The Tennessee Valley Authority opened up the spillways on most of its 49 dams this week to help draw down upstream reservoirs ahead of rain storms expected to dump anywhere from 3 to 5 inches more of rain on the region, starting this weekend.
TVA was spilling 115,000 cubic feet per second of water, or more than 860,000 gallons a second, through the Chickamauga Dam in Chattanooga on Tuesday in anticipation of two storm fronts expected in the next week. The spilling lifted the Tennessee River nearly 6 feet above its normal winter level in Chattanooga, and the heavy currents forced the shutdown of river navigation through the Tennessee River gorge just west of Chattanooga.
"We're using this week when we are having mostly dry weather to recover some of our storage on our tributary system," James Everett, manager of TVA's River Forecast Center, said Tuesday. "When the rains start coming in Friday and Saturday, we'll start holding back water at these dams and use them to help limit any flooding during the heavy rains we are expecting this weekend and again early next week."
The Army Corps of Engineers, which controls the locks and helps regulate river navigation on America's inland waterway system, limited the Tennessee River to barge traffic west of Chattanooga on Monday when TVA increased the river flow. Everett said TVA expects to continue the spilling on its mainstream dams through Friday.
River barge operators are eager to get a reprieve from the rains that threaten to block shipments through Chattanooga. Last February when record rains fell in the Tennessee Valley, the Tennessee River in Chattanooga was shut down for weeks.
"Hopefully, this will be short-lived and not like last winter," said Peter Serodino, owner of the Serodino Shipyard in Chattanooga, which was forced to idle its barges in Chattanooga on Monday. "The rains coming this weekend are worrisome, but we're keeping our fingers crossed."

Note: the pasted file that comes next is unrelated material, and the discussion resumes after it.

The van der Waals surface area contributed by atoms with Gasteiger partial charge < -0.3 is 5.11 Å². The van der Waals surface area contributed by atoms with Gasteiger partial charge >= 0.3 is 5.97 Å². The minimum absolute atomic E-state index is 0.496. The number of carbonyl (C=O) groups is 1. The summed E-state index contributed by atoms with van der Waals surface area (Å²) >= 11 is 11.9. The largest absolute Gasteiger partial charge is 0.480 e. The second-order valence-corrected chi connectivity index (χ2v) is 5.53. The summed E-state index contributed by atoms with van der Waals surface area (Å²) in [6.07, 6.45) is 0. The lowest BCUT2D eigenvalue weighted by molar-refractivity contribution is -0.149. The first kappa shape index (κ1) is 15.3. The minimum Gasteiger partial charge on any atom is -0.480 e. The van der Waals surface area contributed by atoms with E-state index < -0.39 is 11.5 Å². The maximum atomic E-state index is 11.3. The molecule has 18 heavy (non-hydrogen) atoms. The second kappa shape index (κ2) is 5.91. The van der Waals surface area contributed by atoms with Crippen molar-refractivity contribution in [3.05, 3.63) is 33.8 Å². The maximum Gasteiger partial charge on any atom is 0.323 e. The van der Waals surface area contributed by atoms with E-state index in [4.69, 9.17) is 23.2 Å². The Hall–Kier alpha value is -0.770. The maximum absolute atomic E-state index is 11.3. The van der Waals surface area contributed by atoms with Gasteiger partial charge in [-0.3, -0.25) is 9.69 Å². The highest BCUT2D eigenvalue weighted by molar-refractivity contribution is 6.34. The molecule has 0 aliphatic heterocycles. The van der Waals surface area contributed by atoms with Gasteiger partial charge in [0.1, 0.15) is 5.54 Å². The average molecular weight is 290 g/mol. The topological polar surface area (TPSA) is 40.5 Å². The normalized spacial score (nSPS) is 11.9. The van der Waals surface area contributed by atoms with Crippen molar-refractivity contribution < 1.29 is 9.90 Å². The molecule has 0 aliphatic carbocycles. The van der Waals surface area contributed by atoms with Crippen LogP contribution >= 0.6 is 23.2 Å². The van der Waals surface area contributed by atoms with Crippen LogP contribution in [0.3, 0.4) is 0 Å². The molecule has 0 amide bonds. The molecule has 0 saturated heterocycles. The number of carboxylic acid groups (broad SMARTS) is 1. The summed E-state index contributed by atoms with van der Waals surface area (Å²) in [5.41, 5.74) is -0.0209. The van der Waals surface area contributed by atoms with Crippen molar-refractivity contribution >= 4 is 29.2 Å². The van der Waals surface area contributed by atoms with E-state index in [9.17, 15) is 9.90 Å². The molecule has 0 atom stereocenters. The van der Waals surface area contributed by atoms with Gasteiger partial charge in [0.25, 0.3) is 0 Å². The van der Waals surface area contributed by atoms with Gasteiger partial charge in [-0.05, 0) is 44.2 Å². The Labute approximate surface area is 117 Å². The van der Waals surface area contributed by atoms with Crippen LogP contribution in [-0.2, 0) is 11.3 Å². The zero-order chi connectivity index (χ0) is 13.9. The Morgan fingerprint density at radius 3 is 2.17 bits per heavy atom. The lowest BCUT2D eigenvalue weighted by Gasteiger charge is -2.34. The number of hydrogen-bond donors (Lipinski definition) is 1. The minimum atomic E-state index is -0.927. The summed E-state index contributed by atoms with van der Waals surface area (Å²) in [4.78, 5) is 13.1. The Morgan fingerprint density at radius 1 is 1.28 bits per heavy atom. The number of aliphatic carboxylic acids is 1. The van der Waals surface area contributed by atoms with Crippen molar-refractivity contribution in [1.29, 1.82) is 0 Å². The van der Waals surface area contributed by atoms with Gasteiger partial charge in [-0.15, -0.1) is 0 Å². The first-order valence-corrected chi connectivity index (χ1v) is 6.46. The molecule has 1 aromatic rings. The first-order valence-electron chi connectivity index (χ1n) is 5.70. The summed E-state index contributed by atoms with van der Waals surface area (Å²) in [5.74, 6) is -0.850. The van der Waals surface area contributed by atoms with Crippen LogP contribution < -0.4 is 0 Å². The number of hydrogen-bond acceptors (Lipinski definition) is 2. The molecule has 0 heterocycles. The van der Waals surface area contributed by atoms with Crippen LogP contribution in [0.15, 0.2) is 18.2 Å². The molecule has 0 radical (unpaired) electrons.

Cline Jones, executive director of the Tennessee River Valley Association, said TVA needs to release water upstream to create reservoir storage for bigger rains ahead.
"It's not looking good," Jones said of the short-term forecast for barge traffic in Chattanooga.
TVA, which controls the flow of the Tennessee River and its tributaries through its network of 49 dams, manages the river for flood control, navigation, power generation and recreation. Last year, TVA estimates it prevented $1.8 billion in flood damages, including $1.6 billion in damages in Chattanooga, which TVA projects would have occurred without its dams and river management operations.
The heavy flow of the Tennessee River this week shut down all piers at the Tennessee Riverpark in Chattanooga and flooded many low-lying areas around Savannah, Perryville, Tennessee, and Pickwick Lake in West Tennessee, Everett said. But the flooded farmlands were not as costly as flooding cities like Chattanooga.
"Obviously, anyone who chooses to get out on any of our lakes should be aware that river flow levels are much higher than normal, so we urge people to use extreme caution," Everett said.
As of midnight Monday, TVA had about 90% of normal storage capacity on its TVA reservoirs following 3 inches of rain last weekend. In the first week of the year, rainfall in the Tennessee Valley is already more than twice the normal levels with heavy rains expected starting Saturday.
The start of the new year is similar to a year ago when heavy winter rains flooded parts of the Tennessee Valley and shut down river navigation for weeks following record February rains that helped push up the total rainfall for all of 2019 to the second highest level on record.
The wettest year on record in the Tennessee Valley was in 2018 when more than 67 inches of rain fell in TVA's seven-state region, or more than 15 inches above normal.
Contact Dave Flessner at firstname.lastname@example.org or at 423-757-6340.